Microsoft investors sue Redmond for “misleading statements” as Surface RT recriminations begin
Microsoft has been hit with a class-action lawsuit from disgruntled investors, upset by the negative impact of Redmond’s tablet forays.
Indeed the investors allege that Microsoft issued “materially false and misleading financial statements” at the close of its fiscal 2013 third quarter in violation of generally accepted accounting principles and Securities and Exchange Commission rules.
At the centre of the allegation is Microsoft’s slow-selling Surface RT tablet.
“These false and misleading statements materially misrepresented the true financial effect that Surface RT was then having on the Company’s operations,” asserts the lawsuit, filed on behalf of shareholder Gail Fialkov and others who bought shares in the company between 18 April and 18 July (the “Class Period”).
Those statements, according to the plaintiffs, “caused Microsoft common stock to trade at artificially inflated levels.” The stock reached $36.43 (£23.48) on 16 July, 2013, two days before the company announced its fourth-quarter earnings. The subsequent drop in value caused “real economic loss to investors who had purchased Microsoft common stock during the Class Period,” states the suit. As of this writing, Microsoft stock trades at $31.90 (£20.56).
Microsoft has not responded to a request from eWEEK for comment.
The company reported diluted earnings of $0.59 (£0.38) per share for its fiscal 2013 fourth quarter on 18 July, missing analyst estimates of $0.75 (£0.48) a share due, in part, to a $900 million (£580m) charge related to Surface RT.
“We reduced the price of Surface RT by $150 (£97) to $349 (£225) per device. As a result of this price change, as well as inventory adjustments for related parts and accessories, we recorded a $900 million charge to our income statement,” explained Microsoft Chief Financial Officer Amy Hood during the earnings call.
Powered by an ARM-based processor, Surface RT failed to gain traction in the competitive tablet market, which is currently dominated by Apple’s iPad. Arriving at a time when small tablets were making big inroads in the market and lacking in support for traditional x86 Windows software, both consumers and enterprises largely avoided the slate.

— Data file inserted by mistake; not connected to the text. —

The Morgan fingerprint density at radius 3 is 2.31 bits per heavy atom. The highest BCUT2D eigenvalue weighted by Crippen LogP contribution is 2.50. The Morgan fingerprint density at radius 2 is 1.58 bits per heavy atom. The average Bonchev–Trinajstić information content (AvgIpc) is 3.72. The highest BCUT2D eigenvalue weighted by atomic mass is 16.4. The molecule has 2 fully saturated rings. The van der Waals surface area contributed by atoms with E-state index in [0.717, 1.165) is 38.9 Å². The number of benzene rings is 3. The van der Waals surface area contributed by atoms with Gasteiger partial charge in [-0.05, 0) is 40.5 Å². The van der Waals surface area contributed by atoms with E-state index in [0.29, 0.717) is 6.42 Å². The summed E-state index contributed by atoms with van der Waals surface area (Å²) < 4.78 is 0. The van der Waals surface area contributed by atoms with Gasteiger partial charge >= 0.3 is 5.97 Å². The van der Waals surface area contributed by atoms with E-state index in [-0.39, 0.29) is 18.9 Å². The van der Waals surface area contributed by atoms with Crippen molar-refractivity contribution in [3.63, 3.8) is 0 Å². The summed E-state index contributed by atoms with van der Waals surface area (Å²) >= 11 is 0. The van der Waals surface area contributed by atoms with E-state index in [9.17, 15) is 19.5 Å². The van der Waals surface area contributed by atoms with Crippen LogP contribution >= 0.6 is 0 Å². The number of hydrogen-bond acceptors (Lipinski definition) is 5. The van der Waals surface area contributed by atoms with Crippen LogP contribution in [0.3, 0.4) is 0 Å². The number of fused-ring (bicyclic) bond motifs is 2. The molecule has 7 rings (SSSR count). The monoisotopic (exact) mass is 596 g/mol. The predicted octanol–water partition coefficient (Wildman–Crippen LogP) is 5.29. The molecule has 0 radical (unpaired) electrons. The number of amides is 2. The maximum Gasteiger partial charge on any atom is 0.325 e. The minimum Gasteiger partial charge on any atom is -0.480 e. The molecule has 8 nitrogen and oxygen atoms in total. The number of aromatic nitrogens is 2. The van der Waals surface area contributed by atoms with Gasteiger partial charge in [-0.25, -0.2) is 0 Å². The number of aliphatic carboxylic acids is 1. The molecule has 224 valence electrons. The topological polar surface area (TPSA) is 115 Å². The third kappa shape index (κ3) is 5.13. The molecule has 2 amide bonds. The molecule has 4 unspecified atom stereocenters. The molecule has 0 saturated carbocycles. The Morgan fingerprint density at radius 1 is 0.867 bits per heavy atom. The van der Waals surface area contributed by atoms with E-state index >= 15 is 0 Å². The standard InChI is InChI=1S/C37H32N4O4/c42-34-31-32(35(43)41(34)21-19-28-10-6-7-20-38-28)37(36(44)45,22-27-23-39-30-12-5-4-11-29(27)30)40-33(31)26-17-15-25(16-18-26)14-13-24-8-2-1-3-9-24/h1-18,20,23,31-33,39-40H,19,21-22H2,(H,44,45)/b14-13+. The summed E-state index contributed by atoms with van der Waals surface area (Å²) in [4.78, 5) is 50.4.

The legal action hinges largely on “false and misleading statements” made by Microsoft executives that allegedly masked poor customer demand and a material decline in the value of the company’s Surface RT inventory during its fiscal third quarter, among other charges. These statements include optimistic comments made by Microsoft CEO Steve Ballmer as the company announced its fiscal 2013 third quarter earnings on 18 April, the start of the Class Period.
“The bold bets we made on cloud services are paying off as people increasingly choose Microsoft services, including Office 365, Windows Azure, Xbox LIVE and Skype. While there is still work to do, we are optimistic that the bets we’ve made on Windows devices position us well for the long term,” stated Ballmer in a press release.
Statements made during a conference call by Chris Suh, general manager of investor relations for Microsoft, were also called into question. “Non-OEM revenue grew 40 percent this quarter, driven by sales of Surface and continued double-digit growth in volume licensing,” he is quoted as saying.
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Originally published on eWeek.